Former National Security Commission officer on Kazakhstan special forces' phone tapping
Photo by Marat Abilov©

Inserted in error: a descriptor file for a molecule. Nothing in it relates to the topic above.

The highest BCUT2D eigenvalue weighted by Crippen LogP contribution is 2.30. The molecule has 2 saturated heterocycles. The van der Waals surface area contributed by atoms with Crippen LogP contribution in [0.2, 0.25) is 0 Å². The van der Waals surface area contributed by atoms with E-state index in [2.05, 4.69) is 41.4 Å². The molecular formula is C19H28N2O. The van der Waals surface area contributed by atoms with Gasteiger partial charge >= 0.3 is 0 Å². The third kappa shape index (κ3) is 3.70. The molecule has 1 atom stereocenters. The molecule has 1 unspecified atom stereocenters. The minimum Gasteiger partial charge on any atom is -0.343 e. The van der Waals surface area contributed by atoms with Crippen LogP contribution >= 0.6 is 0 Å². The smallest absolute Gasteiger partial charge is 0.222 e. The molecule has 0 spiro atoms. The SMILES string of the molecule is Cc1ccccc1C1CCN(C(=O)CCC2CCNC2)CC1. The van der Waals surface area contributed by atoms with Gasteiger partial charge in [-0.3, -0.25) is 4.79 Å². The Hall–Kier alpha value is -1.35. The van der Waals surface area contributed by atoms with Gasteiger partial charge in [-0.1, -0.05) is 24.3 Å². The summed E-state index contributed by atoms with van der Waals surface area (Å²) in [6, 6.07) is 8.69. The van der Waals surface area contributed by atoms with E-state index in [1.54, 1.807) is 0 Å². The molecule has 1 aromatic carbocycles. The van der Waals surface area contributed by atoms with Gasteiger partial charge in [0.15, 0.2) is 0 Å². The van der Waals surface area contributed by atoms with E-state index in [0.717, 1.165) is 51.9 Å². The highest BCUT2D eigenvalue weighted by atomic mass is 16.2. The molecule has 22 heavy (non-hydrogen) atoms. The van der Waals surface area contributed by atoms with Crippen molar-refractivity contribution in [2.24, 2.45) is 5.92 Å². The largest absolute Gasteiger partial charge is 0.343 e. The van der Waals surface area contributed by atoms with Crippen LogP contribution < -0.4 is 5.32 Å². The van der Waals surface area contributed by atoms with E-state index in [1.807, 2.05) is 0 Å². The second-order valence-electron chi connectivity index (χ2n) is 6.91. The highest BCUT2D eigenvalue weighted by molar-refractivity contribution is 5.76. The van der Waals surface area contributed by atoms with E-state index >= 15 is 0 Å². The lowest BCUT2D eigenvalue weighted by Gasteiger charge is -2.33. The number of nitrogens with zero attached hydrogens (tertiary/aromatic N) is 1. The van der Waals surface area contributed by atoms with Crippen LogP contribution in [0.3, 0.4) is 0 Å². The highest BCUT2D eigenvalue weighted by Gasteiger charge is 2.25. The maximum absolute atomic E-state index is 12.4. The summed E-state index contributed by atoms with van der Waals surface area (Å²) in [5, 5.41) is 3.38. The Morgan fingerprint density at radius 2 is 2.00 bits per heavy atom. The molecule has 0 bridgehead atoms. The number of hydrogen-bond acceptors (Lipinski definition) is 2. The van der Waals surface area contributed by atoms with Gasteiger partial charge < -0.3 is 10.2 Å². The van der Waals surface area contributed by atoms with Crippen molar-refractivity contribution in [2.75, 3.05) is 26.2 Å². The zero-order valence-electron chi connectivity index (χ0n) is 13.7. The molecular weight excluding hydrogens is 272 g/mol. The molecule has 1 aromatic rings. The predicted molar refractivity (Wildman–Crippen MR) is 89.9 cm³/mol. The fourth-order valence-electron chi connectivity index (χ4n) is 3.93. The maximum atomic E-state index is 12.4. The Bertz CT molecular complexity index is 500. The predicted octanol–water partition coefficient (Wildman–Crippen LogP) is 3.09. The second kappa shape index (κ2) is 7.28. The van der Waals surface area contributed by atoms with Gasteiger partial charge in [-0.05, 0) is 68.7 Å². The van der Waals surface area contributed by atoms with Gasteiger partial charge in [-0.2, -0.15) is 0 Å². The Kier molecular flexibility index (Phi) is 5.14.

The report of the Access Global Movement for Digital Freedom stating that Kazakhstan security forces are capable of intercepting telephone conversations, controlling Internet traffic and accessing SMS and MMS messages of Kazakhstan citizens with the help of Russian-made technologies is a provocation staged by foes of Russia and CIS, chairman of the National Security Commission Veterans public foundation retired general major Tursyn Aizhulov told Tengrinews.kz. Aizhulov believes that the author of the report Peter Bourgelais is not reliable: “The author himself raises doubts, he is not reliable”. And views this information as a provocation that seems to be written by those trying to undermine Russia and CIS. “Judging from the report's content, the research is biased and of the anti-Russian nature,” Aizhulov says. The author of the research says nothing new when writing that special services of Central Asian countries possess equipment for interception of telephone conversations, Aizhulov says. “Queen Anne is dead! Yes, they have the equipment. Why would we lag behind other countries (that have the equipment)? Or does he want us to live in the Middle Age and ride camels? We live in the 21st century and, of course, every self-respecting country and its special forces use new technologies,” the speaker says. He also wonders why the origins of the surveillance equipment makes so much difference to the author of the report. The information is classified and special forces have a right to keep it this way, the General Major said. According to him, Bourgelais is using his so-called research to try to put through his idea that Russia helps strengthen “despotic regimes” in Central Asia. Speaking about the surveillance itself Tursyn Aizhulov says that the issue is not about CIS countries having the special equipment or the country it originates from. The main issue is how this equipment is used and whether the countries violate its citizens' rights. The law On operational-investigative activities and the Criminal Procedure Code regulate use of the equipment by Kazakhstan's national security authorities, he says. He continues that special operational-investigative activities that include interception of telephone conversations are held lawfully and only with a prosecutor’s warrant. Only in cases of emergency, such as a threat of a terrorist attack, phone conversation surveillance or recording can be allowed based on a decree of a chief investigator or head of the authority that performs the operative-investigative activities, but the prosecutor still has to be notified and his warrant has to be obtained within 24 hours. Answering the question on whether the special forces are capable of tapping phones of absolutely all Kazakhstan citizen, the expert said no. “Imagine the equipment required to make tapping of all the phones technically possible. No, it is not possible. That would require half the country's population to be involved in phone tapping and control operations. The capacities, both technical and human, are limited,” he said.